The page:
The son of former United Nations Secretary General Kofi Annan surfaced in the global document dump that has some of the world’s most powerful players quaking, and it is the second time the diplomatic scion’s name has come up in an international finance scandal.

Kojo Annan’s is just one of several familiar names trickling out of the trove of 11.5 million documents leaked from Mossack Fonseca, the Panamanian law firm that helped some of the world’s richest people set up offshore bank accounts. Documents, leaked first to a German newspaper and then shared with a handful of international media outlets, reportedly show that Annan used a Mossack Foseca-arranged offshore account to buy a London apartment for more than $500,000 in 2003.

The exact price of the apartment was not immediately known, but its address is listed as “Argyll Mansions” in correspondence with Mossack Fonseca that continued into last year.

Annan’s business interests "operate in accordance with the laws and regulations of the relevant jurisdictions and, insofar tax liabilities arise, they pay taxes in the jurisdictions in which taxes are due to be paid,” a lawyer for Annan told Modern Ghana, the country where his father grew up and which has served as a base for the family. The younger Annan was born in Geneva.

Kojo Annan, 42, was accused of wrongdoing nearly 20 years ago in the United Nations’ oil-for-food program. Although he was never prosecuted, he was accused of helping his Swiss-based employer, Cotecna, land a $10 million-per-year contract through the UN program while his father ran the world body. The $64 billion oil for food program allowed Saddam Hussein’s Iraq to sell its oil through brokers in exchange for food and medical aid under a plan aimed at allowing the nation to feed its people without investing in armaments.  Cotecna’s contract was for verifying humanitarian goods exchanged for Iraqi oil.

Annan quit working at Cotecna in 1998 and a UN-appointed panel that investigated the program issued a report in 2005 saying it found no evidence that he used family connections to help his employer. Still, curious billings to Cotecna seemed to indicate he was being paid for meeting with his father, even as the UN oil-for-food contracts were being awarded.

Annan also made news in 1998 when he bought a green Mercedes SUV in Europe and had it shipped to Ghana by invoking his father’s name and influence, saving an estimated $20,000 in customs duties. Critics of the oil-for-food program, which ran from 1996 to 2003, suspected it was an international boondoggle and that Annan’s wheels – and now perhaps his apartment – were bought with kickbacks, though no wrongdoing was ever proven.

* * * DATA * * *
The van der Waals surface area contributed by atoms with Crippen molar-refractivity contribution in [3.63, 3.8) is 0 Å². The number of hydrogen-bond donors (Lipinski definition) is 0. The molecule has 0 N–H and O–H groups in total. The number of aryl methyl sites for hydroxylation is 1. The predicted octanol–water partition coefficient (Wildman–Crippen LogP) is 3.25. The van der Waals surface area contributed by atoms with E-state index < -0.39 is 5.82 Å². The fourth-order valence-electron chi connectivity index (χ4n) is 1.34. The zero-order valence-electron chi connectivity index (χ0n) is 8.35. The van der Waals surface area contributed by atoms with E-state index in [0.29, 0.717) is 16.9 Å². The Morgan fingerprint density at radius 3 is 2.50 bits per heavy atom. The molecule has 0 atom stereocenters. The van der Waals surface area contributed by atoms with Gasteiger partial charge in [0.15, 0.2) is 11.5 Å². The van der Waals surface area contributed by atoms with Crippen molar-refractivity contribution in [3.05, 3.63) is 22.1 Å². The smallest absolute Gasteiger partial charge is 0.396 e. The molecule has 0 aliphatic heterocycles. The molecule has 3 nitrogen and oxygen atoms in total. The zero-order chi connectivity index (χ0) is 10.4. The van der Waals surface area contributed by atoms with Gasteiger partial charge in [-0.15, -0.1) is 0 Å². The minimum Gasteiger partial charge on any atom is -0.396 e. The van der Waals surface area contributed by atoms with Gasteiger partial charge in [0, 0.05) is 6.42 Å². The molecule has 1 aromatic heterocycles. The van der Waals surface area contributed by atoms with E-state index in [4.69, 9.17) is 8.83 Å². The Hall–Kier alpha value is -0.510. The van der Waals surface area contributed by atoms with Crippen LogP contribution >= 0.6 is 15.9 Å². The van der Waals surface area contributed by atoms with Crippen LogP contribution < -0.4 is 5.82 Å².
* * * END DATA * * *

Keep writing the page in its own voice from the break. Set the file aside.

More names are expected to come out of the massive trove of documents. British Prime Minister David Cameron’s late father, the president of Ukraine, and several close confidantes of Russian President Vladimir Putin have been named in the documents. Although offshore bank accounts are in many cases legal, the documents could show how some of the world’s wealthiest and most powerful people move their money and dodge taxes.

"There are lots of reasons for "offshore" bank accounts, some legitimate, some not, said Fox News contributor and former U.S. Ambassador to the UN John Bolton. "In the case of Putin and the Russian oligarchs, there is little doubt that they are simply stashing their ill-gotten gains in a safe place in case they have to flee.

"As for Kojo, nothing he does surprises me," Bolton added. "He was living off his father's name, and his father gave him cover. Good riddance to both of them."

German newspaper Süddeutsche Zeitung obtained the documents from a confidential source and then shared the files with other media organizations including The New York Times, The Wall Street Journal, The Guardian and the International Consortium of Investigative Journalists.